Circumvent information silos—the tendency of some people to limit their access to information to a handful of websites or media sources—by publishing your message in multiple media and genres. Plus, remediating (or remixing) texts can turbocharge your creative potential. To learn more about remediation as an invention strategy, see "Text-to-Text Remediation" and "Text-to-Visual Remediation."
Voice, sentence structure, point of view, description, grammar—knowledge of these stylistic issues can enable you to craft your messages so they are artful, creative, and persuasive. Understand the effects of different syntactical patterns on readability and persuasiveness.
How might you address the pronoun reference problems that occur throughout your essay?
Thomas was always unprepared for class. It made his teacher increasingly mad.
Thomas was always unprepared for class. This made his teacher increasingly mad.
The highlighted words represent vague pronouns because a reader cannot tell to which noun the pronoun in each example is referring. By definition, pronouns, which take the place of a noun, cannot refer to an idea expressed in an entire sentence or statement; instead, a pronoun must refer back to a specific noun.
Create a persuasive, dynamic voice by packing your sentences with verbs rather than nominalizations.
You can imbue your language with a sense of vigor by eliminating unnecessary nouns and choosing powerful verbs. When editing, consider changing Latinated nouns--that is, nouns that end with -ance, -ing, -ion, -tion, or -ment into verbs.
What is a pronoun-antecedent relationship?
A pronoun is a part of speech that can replace a noun; its antecedent is the person, place, or thing to which the pronoun refers. Unclear pronoun-antecedent relationships, or those without proper agreement, can leave the reader confused. Writers who strive for clarity in their work should be certain that each pronoun has a clear antecedent and that the pronoun and antecedent agree in person (first, second, or third), number, and gender.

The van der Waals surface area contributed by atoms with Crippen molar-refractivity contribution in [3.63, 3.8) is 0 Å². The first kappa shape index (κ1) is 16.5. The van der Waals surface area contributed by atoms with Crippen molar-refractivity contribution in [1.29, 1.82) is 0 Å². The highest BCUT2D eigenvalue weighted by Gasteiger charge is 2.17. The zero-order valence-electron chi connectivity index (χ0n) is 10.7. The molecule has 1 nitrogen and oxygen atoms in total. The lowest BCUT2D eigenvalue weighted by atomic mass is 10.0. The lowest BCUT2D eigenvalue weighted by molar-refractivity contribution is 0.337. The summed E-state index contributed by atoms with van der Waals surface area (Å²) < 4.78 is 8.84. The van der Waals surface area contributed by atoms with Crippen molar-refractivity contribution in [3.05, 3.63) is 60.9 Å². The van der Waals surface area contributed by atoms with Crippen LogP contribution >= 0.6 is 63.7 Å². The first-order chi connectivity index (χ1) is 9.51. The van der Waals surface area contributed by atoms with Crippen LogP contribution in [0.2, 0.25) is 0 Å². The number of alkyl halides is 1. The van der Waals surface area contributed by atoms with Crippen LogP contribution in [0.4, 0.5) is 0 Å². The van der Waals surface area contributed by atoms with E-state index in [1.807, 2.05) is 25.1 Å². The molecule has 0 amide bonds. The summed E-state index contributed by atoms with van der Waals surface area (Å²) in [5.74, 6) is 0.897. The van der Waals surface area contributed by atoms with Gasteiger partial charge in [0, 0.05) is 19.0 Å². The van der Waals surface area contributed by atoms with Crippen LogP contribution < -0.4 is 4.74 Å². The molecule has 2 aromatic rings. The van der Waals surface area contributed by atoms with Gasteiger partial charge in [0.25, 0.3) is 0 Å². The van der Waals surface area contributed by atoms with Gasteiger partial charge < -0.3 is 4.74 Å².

What is a vague pronoun reference?
A pronoun is a part of speech that can replace a noun; its antecedent is the person, place, or thing to which the pronoun refers. A vague pronoun reference might include words such as it, that, this, and which, and can leave the reader wondering what or to whom the pronoun refers. Writers who strive for clarity in their work should be certain that each pronoun has a specific antecedent.
Make your sentences pack a punch. Eliminate unnecessary "to be" verbs.
In our daily speech and in rough drafts, we tend to rely heavily on the various forms of the verb to be.
The verb to be is unlike any other verb because it is inert--that is, it doesn't show any action. For example, in the sentence "The researcher is a professor at Duke" the verb is merely connects the subject with what grammarians call the subject complement. We could just as easily say "The professor at Duke is a researcher" without changing the meaning of the sentence.
Eliminate choppy writing by avoiding unnecessary prepositions.
When used in moderation, prepositions are invaluable: they work as connecting words, linking the object of the preposition to a word that appears earlier in the sentence. Like linking verbs, however, prepositions do not convey action, nor do they subordinate one thought to another. Instead, they merely link chunks of meaning that readers must gather together in order to understand the sentence.